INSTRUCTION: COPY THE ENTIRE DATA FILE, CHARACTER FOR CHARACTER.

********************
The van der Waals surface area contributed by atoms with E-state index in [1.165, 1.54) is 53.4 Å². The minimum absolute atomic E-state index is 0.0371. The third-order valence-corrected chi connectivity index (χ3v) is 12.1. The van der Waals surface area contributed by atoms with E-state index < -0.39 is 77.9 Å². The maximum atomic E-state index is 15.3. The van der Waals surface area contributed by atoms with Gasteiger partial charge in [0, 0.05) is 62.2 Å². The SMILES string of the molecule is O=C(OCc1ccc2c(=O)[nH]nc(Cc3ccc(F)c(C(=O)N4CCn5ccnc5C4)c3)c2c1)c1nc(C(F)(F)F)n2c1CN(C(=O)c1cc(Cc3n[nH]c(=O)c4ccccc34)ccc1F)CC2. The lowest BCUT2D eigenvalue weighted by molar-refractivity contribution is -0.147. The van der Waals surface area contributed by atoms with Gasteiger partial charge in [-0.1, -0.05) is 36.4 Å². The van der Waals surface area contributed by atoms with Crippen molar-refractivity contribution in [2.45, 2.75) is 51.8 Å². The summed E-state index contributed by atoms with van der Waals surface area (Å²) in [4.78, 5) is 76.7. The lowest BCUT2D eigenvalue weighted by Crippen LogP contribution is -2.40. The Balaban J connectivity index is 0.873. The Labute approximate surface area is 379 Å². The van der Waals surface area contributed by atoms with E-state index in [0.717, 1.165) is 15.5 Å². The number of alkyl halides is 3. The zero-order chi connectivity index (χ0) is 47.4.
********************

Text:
The van der Waals surface area contributed by atoms with E-state index in [1.165, 1.54) is 53.4 Å². The minimum absolute atomic E-state index is 0.0371. The third-order valence-corrected chi connectivity index (χ3v) is 12.1. The van der Waals surface area contributed by atoms with E-state index < -0.39 is 77.9 Å². The maximum atomic E-state index is 15.3. The van der Waals surface area contributed by atoms with Gasteiger partial charge in [0, 0.05) is 62.2 Å². The SMILES string of the molecule is O=C(OCc1ccc2c(=O)[nH]nc(Cc3ccc(F)c(C(=O)N4CCn5ccnc5C4)c3)c2c1)c1nc(C(F)(F)F)n2c1CN(C(=O)c1cc(Cc3n[nH]c(=O)c4ccccc34)ccc1F)CC2. The lowest BCUT2D eigenvalue weighted by molar-refractivity contribution is -0.147. The van der Waals surface area contributed by atoms with Gasteiger partial charge in [-0.1, -0.05) is 36.4 Å². The van der Waals surface area contributed by atoms with Crippen molar-refractivity contribution in [2.45, 2.75) is 51.8 Å². The summed E-state index contributed by atoms with van der Waals surface area (Å²) in [4.78, 5) is 76.7. The lowest BCUT2D eigenvalue weighted by Crippen LogP contribution is -2.40. The Balaban J connectivity index is 0.873. The Labute approximate surface area is 379 Å². The van der Waals surface area contributed by atoms with E-state index in [0.717, 1.165) is 15.5 Å². The number of alkyl halides is 3. The zero-order chi connectivity index (χ0) is 47.4.